PREVIEW: RAZER FORGE TV
When Razer announced it’s groundbreaking Forge TV at this year’s International CES it caused a serious stir around the TekSavvy Insider offices: finally, we’d be able to play our PC in the living room with minimal fuss and, more importantly, without the need to spend a small fortune on a Steam Machine.
However, amid all our excitement about the project we failed to note one hugely important thing… the Razer Cortex: Stream app, necessary for streaming PC games, won’t actually be launching until after the hardware itself, most likely towards the end of the summer. Without Cortex: Stream, though, what’s this device capable of, and can it capture a decently sized share of a market already saturated set- top boxes on its hardware merits alone? The Razer Forge TV is an impressive little blighter. Its Qualcomm Snapdragon 805 chipset is driven by the quad- core, 2.5GHz, Krait 450 CPU and the Adreno 420 GPU, as well as 2GB of RAM, making it quite the powerhouse, relatively speaking. Users will also be offered 16GB of built- in storage, but, curiously, there’s no microSD slot available which brings some potential headaches down the line. It’s not yet clear how much system storage the Forge TV’s flavour of Android Lollipop will gobble up, but unless a clear alternative to microSD cards is implemented, the unit is severely hamstrung from day one, and that’s never a good starting position. The hopeful news comes by virtue of the fact that the device features a USB 3.0 port at its rear, however with a number of control peripherals launching alongside it, one probably won’t be enough unless it’ll also support a powered USB hub, to which users could theoretically connect a high- capacity flash drive or external hard drive, as well as the Serval controller and Turret keyboard/ mouse combo when they’re in need of charging. Given the ultimate application of the device, Razer is going to need to clarify the USB and storage situation sooner rather than later, or risk losing the faith of the countless games who’ve been waiting for hardware like this for years. Setting aside the above issues, when the Forge TV launches it’ll essentially be an Android set- top box, which means you should be able to enjoy all your favourite Android apps on the big screen, including the likes of Netflix and Chrome, as well as an abundance of high- end Android games. It’s a nice sell on paper, but we’re not really short of Android- powered media devices, and the gaming side of the platform is still failing to capture the imagination of more serious gamers - and they’re the demographic the Forge is most firmly pointed in the direction of. The $ 99 US price point for the standalone box is definitely attractive enough to convince some to adopt early, no doubt, but it’s the $ 149 US bundle that we’re more interested in, since it comes bundled with the Serval controller, a device not entirely unlike the Xbox 360 pad, albeit with a clip for your smartphone and a few additional buttons, and the Cortex: Stream app - both of which are set to retail separately for $ 79 US and $ 49 US respectively. Once Cortex: Stream launches the Forge TV will take on a whole new lease of life ( assuming the whole project hasn’t been canned at that stage for poor sales), transforming immediately from relatively pointless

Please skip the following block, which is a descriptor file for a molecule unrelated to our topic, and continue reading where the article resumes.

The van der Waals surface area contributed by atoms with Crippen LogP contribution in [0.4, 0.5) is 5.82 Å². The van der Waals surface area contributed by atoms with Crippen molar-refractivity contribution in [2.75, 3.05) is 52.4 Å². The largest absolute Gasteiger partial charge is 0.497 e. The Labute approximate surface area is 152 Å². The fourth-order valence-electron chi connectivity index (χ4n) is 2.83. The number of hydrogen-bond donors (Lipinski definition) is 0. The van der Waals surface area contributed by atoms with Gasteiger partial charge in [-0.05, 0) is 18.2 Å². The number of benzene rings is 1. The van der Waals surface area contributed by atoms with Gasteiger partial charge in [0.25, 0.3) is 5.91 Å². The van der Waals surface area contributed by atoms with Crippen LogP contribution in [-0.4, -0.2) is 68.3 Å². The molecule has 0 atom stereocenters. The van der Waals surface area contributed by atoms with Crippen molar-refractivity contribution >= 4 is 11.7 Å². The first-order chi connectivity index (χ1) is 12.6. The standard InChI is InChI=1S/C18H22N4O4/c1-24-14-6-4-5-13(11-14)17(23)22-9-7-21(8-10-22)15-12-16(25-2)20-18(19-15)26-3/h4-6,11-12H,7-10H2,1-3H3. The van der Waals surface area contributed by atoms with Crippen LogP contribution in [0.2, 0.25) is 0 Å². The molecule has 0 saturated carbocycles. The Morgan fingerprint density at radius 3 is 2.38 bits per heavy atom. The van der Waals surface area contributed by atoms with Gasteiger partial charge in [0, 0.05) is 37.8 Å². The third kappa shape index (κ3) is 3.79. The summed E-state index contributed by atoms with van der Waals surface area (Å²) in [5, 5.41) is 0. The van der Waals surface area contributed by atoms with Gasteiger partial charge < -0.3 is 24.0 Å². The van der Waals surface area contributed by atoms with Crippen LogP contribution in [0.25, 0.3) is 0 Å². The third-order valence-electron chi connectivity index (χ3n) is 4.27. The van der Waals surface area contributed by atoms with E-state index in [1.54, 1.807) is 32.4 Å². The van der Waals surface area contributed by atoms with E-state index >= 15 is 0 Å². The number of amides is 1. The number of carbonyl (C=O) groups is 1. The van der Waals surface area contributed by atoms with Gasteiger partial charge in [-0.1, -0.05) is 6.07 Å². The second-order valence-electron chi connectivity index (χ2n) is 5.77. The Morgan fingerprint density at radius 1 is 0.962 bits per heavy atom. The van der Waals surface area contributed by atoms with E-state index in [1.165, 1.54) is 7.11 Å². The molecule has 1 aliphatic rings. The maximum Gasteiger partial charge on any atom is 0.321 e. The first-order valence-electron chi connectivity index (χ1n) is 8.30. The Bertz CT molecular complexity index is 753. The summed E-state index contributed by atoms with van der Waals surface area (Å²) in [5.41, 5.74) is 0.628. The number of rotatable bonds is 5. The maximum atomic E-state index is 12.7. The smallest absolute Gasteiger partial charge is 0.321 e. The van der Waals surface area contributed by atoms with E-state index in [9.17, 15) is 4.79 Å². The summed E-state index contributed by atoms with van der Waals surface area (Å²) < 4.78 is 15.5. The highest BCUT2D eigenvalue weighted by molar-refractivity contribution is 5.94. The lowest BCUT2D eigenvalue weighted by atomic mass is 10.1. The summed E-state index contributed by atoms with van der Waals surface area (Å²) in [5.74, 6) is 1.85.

Android box to the kind of hi- tech wizardry that nerds like us just can’t get enough of! By installing the desktop version of the software on your computer and syncing everything up with the app on your Forge TV, you’ll be able to stream your favourite PC games direct to your living room TV using the same kind of tech that has proven so successful for the PlayStation Vita’s Remote Play functionality. If you’ve got a respectable enough piece of base gaming hardware, that means you’ll be able to take advantage of your home network’s local speeds to deliver HD visuals straight to your TV, enabling you to enjoy console style ease- of- use for a fraction of the cost, since both the Razer Forge TV bundle and digitally distributed PC games cost a mere fraction of the cost of their console counterparts. We’ve made the suggestion in the past that the console market could be damaged by the launch of Valve’s Steam Machines project, but continual hold- ups, high entry level price points and a real lack of focus have done considerable damage to that particular initiative, and it’s up for debate whether or not even a stellar Game Developers Conference for Steam Machines can save them now, leaving the path clear for the likes of Razer to sneak in and harness streaming technology rather than oldfashioned uber- power to compete for
the living room. While our excitement for the Forge TV project has diminished somewhat knowing that the key component of the whole thing, Cortex: Stream, won’t actually be launching alongside the hardware, with a several month wait the best case scenario, we remain confident that it has the power to be a massive game changer for the industry, and for that reason we genuinely can’t wait to get our hands on the finished product, Cortex: Stream and all. And for those of you who want to know whether to adopt early or wait, we’d definitely recommend holding off… unless you’re partial to Angry Birds on the big screen!